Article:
Western European leaders and United Nations officials worried that the U.S.-led anti-terrorism campaign could diminish their status on the world stage look to be the biggest supporters of sending in foreign peacekeepers. A similar thing happened in the early 1990s when individual countries and international organizations rushed to participate in the Yugoslavia peace process only in order to strengthen their own political authority.

The Americans have not demanded that Russia take part in a peacekeeping operation. The United States is happy to have Moscow supply it with intelligence and the Northern Alliance with Soviet arms. Russia should now take advantage of the favorable international situation to concentrate on other more pressing issues, including military reform.

But instead, Russia has got the Realpolitik itch again. With the United States looking increasingly likely to remain in Uzbekistan and Tajikistan for some time – U.S. Secretary of State Colin Powell’s recent visit only confirmed this – Russian geopolitical strategists are looking for ways to demonstrate a Russian presence in Afghanistan. Just recall the lightning setting up of a Russian hospital in Kabul under the protection of Emergency Situations Ministry troops. Powell called Moscow the next day to clarify the situation and assure himself that this was not a new "descent on Pristina."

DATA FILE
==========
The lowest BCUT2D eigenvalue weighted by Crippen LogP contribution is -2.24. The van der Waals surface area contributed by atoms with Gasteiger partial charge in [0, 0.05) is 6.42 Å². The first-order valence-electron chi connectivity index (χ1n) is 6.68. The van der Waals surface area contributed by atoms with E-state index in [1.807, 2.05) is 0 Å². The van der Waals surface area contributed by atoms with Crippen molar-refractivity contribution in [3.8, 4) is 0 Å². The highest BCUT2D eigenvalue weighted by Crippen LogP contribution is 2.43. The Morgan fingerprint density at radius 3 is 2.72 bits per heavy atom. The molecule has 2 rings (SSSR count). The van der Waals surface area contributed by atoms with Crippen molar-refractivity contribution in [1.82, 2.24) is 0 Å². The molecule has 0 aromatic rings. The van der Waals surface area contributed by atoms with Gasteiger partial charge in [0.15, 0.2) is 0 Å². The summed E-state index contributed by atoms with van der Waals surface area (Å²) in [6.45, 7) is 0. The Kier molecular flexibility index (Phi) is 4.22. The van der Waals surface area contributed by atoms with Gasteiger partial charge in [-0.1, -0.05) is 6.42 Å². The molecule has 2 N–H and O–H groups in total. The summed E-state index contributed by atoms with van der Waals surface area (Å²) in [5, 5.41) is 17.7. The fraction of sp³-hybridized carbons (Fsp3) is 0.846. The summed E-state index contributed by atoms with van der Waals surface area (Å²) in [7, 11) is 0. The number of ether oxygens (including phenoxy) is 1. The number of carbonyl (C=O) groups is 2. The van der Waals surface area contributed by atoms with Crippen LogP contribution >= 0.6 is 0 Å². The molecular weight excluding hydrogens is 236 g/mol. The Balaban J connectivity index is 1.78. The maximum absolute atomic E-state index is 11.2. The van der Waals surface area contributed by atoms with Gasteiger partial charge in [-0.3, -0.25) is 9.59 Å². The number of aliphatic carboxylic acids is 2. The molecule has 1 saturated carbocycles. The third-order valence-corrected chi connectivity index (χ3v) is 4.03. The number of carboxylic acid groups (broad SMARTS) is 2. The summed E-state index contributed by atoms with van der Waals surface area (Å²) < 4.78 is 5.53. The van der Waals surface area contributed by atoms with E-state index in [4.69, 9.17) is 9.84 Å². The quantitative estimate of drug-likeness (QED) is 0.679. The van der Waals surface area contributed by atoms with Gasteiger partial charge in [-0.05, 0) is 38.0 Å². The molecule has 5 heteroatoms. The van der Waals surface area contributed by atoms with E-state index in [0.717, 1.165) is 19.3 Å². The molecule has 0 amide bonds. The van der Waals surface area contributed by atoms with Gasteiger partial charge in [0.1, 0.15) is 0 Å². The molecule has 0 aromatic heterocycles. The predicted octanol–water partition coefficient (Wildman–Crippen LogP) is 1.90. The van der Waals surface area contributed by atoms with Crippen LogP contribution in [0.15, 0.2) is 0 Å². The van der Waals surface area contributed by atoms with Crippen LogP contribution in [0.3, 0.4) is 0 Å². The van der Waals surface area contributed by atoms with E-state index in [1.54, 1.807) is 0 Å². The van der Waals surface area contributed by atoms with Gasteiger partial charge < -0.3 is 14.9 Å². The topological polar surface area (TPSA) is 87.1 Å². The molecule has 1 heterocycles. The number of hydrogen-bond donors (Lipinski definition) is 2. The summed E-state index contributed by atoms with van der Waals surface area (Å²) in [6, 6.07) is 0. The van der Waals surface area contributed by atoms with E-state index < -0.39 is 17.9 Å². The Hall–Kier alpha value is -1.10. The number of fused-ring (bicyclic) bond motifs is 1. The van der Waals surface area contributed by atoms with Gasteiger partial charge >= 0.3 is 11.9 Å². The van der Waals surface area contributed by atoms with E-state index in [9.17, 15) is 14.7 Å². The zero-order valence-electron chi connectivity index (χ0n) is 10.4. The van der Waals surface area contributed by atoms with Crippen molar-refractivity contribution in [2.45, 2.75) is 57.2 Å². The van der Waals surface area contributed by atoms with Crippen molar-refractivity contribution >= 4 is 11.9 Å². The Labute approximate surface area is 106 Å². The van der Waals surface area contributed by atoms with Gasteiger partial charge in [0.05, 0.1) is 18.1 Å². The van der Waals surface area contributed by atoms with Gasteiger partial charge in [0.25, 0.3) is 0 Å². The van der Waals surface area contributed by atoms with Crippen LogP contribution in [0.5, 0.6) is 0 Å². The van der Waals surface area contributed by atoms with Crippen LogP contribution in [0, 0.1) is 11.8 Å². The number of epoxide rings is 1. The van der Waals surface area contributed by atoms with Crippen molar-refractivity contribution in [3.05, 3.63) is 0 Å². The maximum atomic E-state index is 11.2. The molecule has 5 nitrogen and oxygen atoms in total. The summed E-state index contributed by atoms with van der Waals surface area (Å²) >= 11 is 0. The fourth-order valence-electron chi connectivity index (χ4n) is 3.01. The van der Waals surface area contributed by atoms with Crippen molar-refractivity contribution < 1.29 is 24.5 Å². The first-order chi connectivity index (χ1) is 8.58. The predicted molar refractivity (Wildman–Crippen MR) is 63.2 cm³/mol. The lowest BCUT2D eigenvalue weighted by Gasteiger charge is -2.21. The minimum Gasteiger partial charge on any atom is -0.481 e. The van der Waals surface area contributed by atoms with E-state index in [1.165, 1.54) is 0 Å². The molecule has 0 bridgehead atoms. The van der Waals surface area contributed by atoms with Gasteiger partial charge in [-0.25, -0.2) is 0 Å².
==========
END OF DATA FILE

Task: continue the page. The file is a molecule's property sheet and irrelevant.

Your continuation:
Given the complicated nature of the situation in Afghanistan, the Americans consider it very important that all foreign forces apply a common approach to the peace process in their dealings with the various Afghan groups and not play on the contradictions between the United States, Russia, Western European countries and a number of Muslim countries.

Russia now faces the temptation of trying to raise its international prestige by following its own course, as it did throughout the Yugoslav peace process. It looks like Russian politicians want to repeat this experience in Afghanistan. This is what Defense Minister Ivanov was hinting at. What is more, the Russian media actively discussed rumors last week that Russian military specialists were already in Afghanistan, having arrived there along with dozens of tanks, armored personnel carriers and artillery equipment sent by Russia to the Northern Alliance.